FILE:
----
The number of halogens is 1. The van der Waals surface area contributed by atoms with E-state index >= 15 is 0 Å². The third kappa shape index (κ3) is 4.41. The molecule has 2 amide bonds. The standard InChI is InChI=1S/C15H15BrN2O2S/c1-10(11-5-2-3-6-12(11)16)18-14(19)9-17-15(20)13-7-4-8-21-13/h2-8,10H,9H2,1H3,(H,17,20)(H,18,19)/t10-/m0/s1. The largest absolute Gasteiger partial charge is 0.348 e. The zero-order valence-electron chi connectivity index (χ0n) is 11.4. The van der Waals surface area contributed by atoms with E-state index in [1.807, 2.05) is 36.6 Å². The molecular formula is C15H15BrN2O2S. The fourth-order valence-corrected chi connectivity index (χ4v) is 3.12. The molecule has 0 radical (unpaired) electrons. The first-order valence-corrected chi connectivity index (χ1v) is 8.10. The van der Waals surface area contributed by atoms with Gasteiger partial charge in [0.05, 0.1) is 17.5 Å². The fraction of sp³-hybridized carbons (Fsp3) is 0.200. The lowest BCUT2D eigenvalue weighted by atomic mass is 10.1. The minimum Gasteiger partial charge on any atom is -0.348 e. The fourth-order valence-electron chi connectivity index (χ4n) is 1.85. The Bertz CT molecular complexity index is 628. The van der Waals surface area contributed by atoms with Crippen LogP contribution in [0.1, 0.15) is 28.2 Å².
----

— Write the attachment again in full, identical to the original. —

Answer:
The number of halogens is 1. The van der Waals surface area contributed by atoms with E-state index >= 15 is 0 Å². The third kappa shape index (κ3) is 4.41. The molecule has 2 amide bonds. The standard InChI is InChI=1S/C15H15BrN2O2S/c1-10(11-5-2-3-6-12(11)16)18-14(19)9-17-15(20)13-7-4-8-21-13/h2-8,10H,9H2,1H3,(H,17,20)(H,18,19)/t10-/m0/s1. The largest absolute Gasteiger partial charge is 0.348 e. The zero-order valence-electron chi connectivity index (χ0n) is 11.4. The van der Waals surface area contributed by atoms with E-state index in [1.807, 2.05) is 36.6 Å². The molecular formula is C15H15BrN2O2S. The fourth-order valence-corrected chi connectivity index (χ4v) is 3.12. The molecule has 0 radical (unpaired) electrons. The first-order valence-corrected chi connectivity index (χ1v) is 8.10. The van der Waals surface area contributed by atoms with Gasteiger partial charge in [0.05, 0.1) is 17.5 Å². The fraction of sp³-hybridized carbons (Fsp3) is 0.200. The lowest BCUT2D eigenvalue weighted by atomic mass is 10.1. The minimum Gasteiger partial charge on any atom is -0.348 e. The fourth-order valence-electron chi connectivity index (χ4n) is 1.85. The Bertz CT molecular complexity index is 628. The van der Waals surface area contributed by atoms with Crippen LogP contribution in [0.1, 0.15) is 28.2 Å².